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Volume 8 Issue 2 (March 2005), Pages 103-209

Brain potentials to native and non‐native speech contrasts in 7‐ and 11‐month‐old American infants (pages 162-172)

Abstract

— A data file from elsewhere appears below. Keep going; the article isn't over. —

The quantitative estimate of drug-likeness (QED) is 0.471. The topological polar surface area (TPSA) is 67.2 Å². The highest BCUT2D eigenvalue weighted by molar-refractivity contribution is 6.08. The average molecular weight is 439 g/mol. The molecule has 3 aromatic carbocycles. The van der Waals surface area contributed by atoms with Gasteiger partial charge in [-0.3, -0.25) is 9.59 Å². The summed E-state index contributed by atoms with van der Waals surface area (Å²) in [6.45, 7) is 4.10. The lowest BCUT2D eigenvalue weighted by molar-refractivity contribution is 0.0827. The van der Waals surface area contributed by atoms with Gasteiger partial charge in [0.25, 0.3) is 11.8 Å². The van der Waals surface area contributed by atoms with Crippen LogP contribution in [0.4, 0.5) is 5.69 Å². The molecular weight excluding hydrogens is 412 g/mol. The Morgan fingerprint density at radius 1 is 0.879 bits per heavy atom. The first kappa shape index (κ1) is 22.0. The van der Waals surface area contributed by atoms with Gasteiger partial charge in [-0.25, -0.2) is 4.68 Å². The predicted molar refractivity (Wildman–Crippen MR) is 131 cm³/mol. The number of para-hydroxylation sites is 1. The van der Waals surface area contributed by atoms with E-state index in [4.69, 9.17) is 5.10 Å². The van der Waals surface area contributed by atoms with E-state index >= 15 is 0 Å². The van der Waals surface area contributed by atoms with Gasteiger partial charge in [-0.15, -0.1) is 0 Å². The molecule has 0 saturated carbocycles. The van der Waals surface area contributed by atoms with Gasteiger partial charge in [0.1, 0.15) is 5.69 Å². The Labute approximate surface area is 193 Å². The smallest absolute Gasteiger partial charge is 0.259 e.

Behavioral data establish a dramatic change in infants’ phonetic perception between 6 and 12 months of age. Foreign‐language phonetic discrimination significantly declines with increasing age. Using a longitudinal design, we examined the electrophysiological responses of 7‐ and 11‐month‐old American infants to native and non‐native consonant contrasts. Analyses of the event‐related potentials (ERP) of the group data at 7 and at 11 months of age demonstrated that infants’ discriminatory ERP responses to the non‐native contrast are present at 7 months of age but disappear by 11 months of age, consistent with the behavioral data reported in the literature. However, when the same infants were divided into subgroups based on individual ERP components, we found evidence that the infant brain remains sensitive to the non‐native contrast at 11 months of age, showing differences in either the P150–250 or the N250–550 time window, depending upon the subgroup. Moreover, we observed an increase in infants’ responsiveness to native language consonant contrasts over time. We describe distinct neural patterns in two groups of infants and suggest that their developmental differences may have an impact on language development.

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